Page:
– Health and safety e.g. social distancing on site
– IT and security matters as a result of home-working
As a result of increased reliance on warranties and indemnities by buyers, it is likely that sellers will be seeking the protection of warranty and indemnity (W&I) insurance at the start of the transaction. Insurers are likely to increase the premiums for these policies and attempt to exclude COVID-19 related risks from the cover.
• MAC clauses
If there is to be a period of time between exchange and completion, we would always recommend buyers to seek a material adverse change (MAC) clause in the SPA. MAC clauses enable the buyer to walk away from the transaction prior to completion if an event occurs that is detrimental to the target in the period between exchange and completion. The drafting of MAC clauses is usually such that only very specific events are covered (e.g. the loss of key employees). Whether or not COVID-19 impacts will fall within a generic MAC clause is something which is likely to be heavily negotiated between buyer and seller.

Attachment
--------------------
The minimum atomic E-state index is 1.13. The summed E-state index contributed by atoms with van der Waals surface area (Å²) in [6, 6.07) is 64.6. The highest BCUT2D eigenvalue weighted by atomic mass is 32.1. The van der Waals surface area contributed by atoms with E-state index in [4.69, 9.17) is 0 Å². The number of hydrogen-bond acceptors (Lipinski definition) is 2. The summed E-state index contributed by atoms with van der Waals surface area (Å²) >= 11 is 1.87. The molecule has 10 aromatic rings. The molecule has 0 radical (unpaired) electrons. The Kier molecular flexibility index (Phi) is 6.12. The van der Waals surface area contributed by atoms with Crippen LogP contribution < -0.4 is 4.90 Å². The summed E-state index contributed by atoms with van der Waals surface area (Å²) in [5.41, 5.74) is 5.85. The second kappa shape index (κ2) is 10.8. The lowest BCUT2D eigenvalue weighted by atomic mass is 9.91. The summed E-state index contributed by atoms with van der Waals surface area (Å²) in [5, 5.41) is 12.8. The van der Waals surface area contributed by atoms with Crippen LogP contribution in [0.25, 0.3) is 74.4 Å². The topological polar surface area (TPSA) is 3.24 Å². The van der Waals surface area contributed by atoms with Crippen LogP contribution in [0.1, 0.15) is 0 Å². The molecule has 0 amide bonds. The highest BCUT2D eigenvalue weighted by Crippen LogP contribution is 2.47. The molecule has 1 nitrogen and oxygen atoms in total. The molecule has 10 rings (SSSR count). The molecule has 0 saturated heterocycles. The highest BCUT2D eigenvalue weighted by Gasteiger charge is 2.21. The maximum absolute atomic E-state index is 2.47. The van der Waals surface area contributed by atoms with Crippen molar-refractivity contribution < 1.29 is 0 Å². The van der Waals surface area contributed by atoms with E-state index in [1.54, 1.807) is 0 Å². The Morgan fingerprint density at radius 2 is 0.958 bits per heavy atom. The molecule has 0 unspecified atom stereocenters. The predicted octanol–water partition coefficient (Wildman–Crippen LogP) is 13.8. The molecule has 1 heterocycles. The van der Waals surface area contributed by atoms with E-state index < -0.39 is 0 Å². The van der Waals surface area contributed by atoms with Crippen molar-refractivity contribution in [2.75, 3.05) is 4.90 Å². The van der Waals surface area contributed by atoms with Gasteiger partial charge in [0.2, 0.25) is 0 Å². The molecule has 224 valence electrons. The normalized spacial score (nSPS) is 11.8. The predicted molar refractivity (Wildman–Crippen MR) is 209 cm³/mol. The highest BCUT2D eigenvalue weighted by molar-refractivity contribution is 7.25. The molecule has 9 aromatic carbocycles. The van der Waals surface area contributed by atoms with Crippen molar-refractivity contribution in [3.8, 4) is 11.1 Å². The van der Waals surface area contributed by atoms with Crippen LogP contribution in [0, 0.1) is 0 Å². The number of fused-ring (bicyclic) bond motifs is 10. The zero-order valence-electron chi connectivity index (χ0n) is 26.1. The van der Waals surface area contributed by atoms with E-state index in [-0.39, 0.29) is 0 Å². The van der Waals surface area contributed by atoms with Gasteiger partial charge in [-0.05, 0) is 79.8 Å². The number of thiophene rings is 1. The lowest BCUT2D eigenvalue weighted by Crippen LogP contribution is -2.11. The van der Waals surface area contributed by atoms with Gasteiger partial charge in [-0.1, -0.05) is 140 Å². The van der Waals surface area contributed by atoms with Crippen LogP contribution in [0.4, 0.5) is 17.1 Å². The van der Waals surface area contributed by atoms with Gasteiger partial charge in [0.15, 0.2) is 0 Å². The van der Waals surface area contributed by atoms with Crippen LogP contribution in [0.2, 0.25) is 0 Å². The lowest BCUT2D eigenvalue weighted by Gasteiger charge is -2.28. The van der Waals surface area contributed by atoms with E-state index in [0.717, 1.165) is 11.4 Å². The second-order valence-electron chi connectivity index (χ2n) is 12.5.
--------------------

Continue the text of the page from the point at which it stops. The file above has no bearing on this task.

How can we help?
This article has looked at some of the changes to the M&A market as a result of COVID-19. We regularly advise businesses throughout the acquisition process. If you are looking to acquire, contact our experienced corporate solicitors for tailored legal advice.
This article reflects the law at the date of publication and is written as a general guide. It does not contain definitive legal advice, which should be sought as appropriate in relation to a particular matter.
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We are solicitors in Camberley, Wokingham and London. In 2019, Herrington Carmichael won ‘Property Law Firm of the Year’ at the Thames Valley Business Magazines Property Awards, ‘Best Medium Sized Business’ at the Surrey Heath Business Awards and we were named IR Global’s ‘Member of the Year’. We are ranked as a Leading Firm 2020 by Legal 500 and Alistair McArthur is ranked in Chambers 2020.